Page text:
Heat stress is now considered to be the cause of the largest economical loss to the world’s dairy sector. The reasons for this are global warming, the increase in milk output per cow and the “immigration” of dairy sectors from temperate to tropical and sub-tropical regions, where the demand for milk in most cases is increasing.
Heat stress negatively affects the global dairy sector along the production, processing and commercialization chain.
At dairy farm level, heat stress negatively affects the cows in all stages of lactation (including dry cows):
- Milk production efficiency is reduced due to the negative effect heat stress has on the cow’s annual production, the reduction in milk fat and protein content and an increased milk SCC.
- Reproduction efficiency: the cow’s conception rate is negatively affected, which leads to seasonality in calving rate and in the milk supply to the market. It also leads to an increase in calving interval, above the optimal level.
- Animal health: heat stress leads to an increase in health disorders.
- Feed efficiency is affected when the cow’s energy demand for maintenance increases (more feed required to produce determined amount of milk).
A lot of research has been done in the last decades, mostly in intensive dairy sectors located in warm regions, in order to develop effective systems to mitigate heat stress in dairy cows, trying to adapt them to different climate zones and dairy farm types.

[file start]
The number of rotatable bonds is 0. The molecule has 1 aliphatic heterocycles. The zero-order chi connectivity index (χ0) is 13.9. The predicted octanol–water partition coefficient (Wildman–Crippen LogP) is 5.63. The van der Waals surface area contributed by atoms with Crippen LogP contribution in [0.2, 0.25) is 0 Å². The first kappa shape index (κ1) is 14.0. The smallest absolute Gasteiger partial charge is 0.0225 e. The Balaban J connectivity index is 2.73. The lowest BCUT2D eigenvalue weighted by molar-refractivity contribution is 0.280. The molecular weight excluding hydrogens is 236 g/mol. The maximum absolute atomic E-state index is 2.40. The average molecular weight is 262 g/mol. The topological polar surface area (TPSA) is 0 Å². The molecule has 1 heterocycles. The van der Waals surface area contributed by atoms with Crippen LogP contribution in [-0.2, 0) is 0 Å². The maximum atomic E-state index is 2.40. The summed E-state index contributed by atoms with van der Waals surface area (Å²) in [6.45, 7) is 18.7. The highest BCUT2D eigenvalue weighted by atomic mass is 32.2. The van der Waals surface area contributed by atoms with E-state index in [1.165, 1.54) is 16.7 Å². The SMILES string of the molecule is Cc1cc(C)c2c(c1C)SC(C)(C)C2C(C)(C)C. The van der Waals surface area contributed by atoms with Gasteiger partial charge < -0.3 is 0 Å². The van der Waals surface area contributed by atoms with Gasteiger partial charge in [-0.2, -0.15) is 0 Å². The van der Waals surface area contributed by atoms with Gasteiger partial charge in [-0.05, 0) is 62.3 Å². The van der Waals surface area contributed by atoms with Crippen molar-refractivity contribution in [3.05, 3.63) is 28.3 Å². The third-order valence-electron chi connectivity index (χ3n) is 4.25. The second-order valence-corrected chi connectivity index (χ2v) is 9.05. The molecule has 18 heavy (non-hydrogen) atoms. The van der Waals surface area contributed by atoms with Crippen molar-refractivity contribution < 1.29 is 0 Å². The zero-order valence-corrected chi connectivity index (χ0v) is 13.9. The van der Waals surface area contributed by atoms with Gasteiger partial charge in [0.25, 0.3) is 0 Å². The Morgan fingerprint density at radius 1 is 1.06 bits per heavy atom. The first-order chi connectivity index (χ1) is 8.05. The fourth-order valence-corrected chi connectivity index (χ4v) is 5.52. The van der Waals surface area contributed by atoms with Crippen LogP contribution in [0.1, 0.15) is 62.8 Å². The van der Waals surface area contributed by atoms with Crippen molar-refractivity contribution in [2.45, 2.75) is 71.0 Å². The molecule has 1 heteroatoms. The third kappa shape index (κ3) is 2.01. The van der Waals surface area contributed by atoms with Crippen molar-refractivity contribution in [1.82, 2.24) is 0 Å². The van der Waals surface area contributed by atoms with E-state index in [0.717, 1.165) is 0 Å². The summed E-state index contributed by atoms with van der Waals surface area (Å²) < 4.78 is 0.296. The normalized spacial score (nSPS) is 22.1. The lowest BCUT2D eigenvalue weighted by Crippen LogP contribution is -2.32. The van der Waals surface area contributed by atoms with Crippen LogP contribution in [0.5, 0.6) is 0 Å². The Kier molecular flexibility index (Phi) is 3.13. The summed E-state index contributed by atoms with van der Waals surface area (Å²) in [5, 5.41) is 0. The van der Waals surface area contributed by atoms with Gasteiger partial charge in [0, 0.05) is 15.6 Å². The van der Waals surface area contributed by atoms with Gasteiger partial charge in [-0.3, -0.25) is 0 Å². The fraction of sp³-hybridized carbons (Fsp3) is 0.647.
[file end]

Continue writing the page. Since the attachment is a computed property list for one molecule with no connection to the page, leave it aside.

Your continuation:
In the dry regions of the world, and where farms require closed buildings (due to very cold winter conditions), “indirect” cooling systems (cooling the air around the cows) have been developed. These systems are based on the evaporation of water inside the building, created by high pressure misters or evaporative pads. Lowering the air temperature allows cows to loose more heat through convection means.
In humid regions (where most cows in warm regions are located) where cows are housed in open shelters, a “direct” cooling system was developed, based on a combination of forced ventilation of the cows combined with sequences of short wetting periods of the cow’s surface. In this treatment, cows loose heat through convective and evaporative means. Cows can be directly cooled in the holding pen (before, and sometimes between milking time) and in the feed line. In addition, cows can be provided forced ventilation in the resting area. According to the studies mentioned above, 6-8 cumulative hours of cooling per day, during all summer days, can increase the cow’s annual milk production and feed efficiency by 5-10% in the summer months.
Research and surveys carried out in different warm countries and published recently, compare cow’s performance with and without cooling in the summer. Intensive cooling allows the cows to maintain normal body temperature (< 39.0 C). As compared to non cooled cows, cooled dry and lactating cows increased their milk production by 10% annually, mainly by increasing cows in early lactation “peak” production and mid and late lactation cows persistency. Milk fat and protein content of cooled cows in the summer was 0.4% and 0.2% percentage units higher respectively and their milk SCC was reduced by 100,000/per ml of milk. Intensively cooled cows reached a summer milk production and content almost equal to that obtained in winter months. Cooling dry cows during summer increased their subsequent lactation, mainly by increasing their “peak” lactation by 5 kg/d.